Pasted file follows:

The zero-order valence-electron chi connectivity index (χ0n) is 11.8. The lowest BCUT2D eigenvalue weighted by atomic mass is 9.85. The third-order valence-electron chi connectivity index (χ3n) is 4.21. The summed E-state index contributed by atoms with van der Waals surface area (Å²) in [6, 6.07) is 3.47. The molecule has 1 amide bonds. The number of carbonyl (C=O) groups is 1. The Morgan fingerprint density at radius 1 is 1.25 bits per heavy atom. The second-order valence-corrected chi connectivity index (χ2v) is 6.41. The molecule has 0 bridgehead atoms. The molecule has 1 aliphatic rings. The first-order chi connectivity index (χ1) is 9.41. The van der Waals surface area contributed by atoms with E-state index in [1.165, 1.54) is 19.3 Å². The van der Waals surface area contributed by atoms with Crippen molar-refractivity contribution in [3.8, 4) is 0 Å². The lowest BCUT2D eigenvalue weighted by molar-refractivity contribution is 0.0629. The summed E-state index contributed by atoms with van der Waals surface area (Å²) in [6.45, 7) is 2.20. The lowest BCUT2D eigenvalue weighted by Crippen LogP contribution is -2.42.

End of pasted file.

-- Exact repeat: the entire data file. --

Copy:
The zero-order valence-electron chi connectivity index (χ0n) is 11.8. The lowest BCUT2D eigenvalue weighted by atomic mass is 9.85. The third-order valence-electron chi connectivity index (χ3n) is 4.21. The summed E-state index contributed by atoms with van der Waals surface area (Å²) in [6, 6.07) is 3.47. The molecule has 1 amide bonds. The number of carbonyl (C=O) groups is 1. The Morgan fingerprint density at radius 1 is 1.25 bits per heavy atom. The second-order valence-corrected chi connectivity index (χ2v) is 6.41. The molecule has 0 bridgehead atoms. The molecule has 1 aliphatic rings. The first-order chi connectivity index (χ1) is 9.41. The van der Waals surface area contributed by atoms with E-state index in [1.165, 1.54) is 19.3 Å². The van der Waals surface area contributed by atoms with Crippen molar-refractivity contribution in [3.8, 4) is 0 Å². The lowest BCUT2D eigenvalue weighted by molar-refractivity contribution is 0.0629. The summed E-state index contributed by atoms with van der Waals surface area (Å²) in [6.45, 7) is 2.20. The lowest BCUT2D eigenvalue weighted by Crippen LogP contribution is -2.42.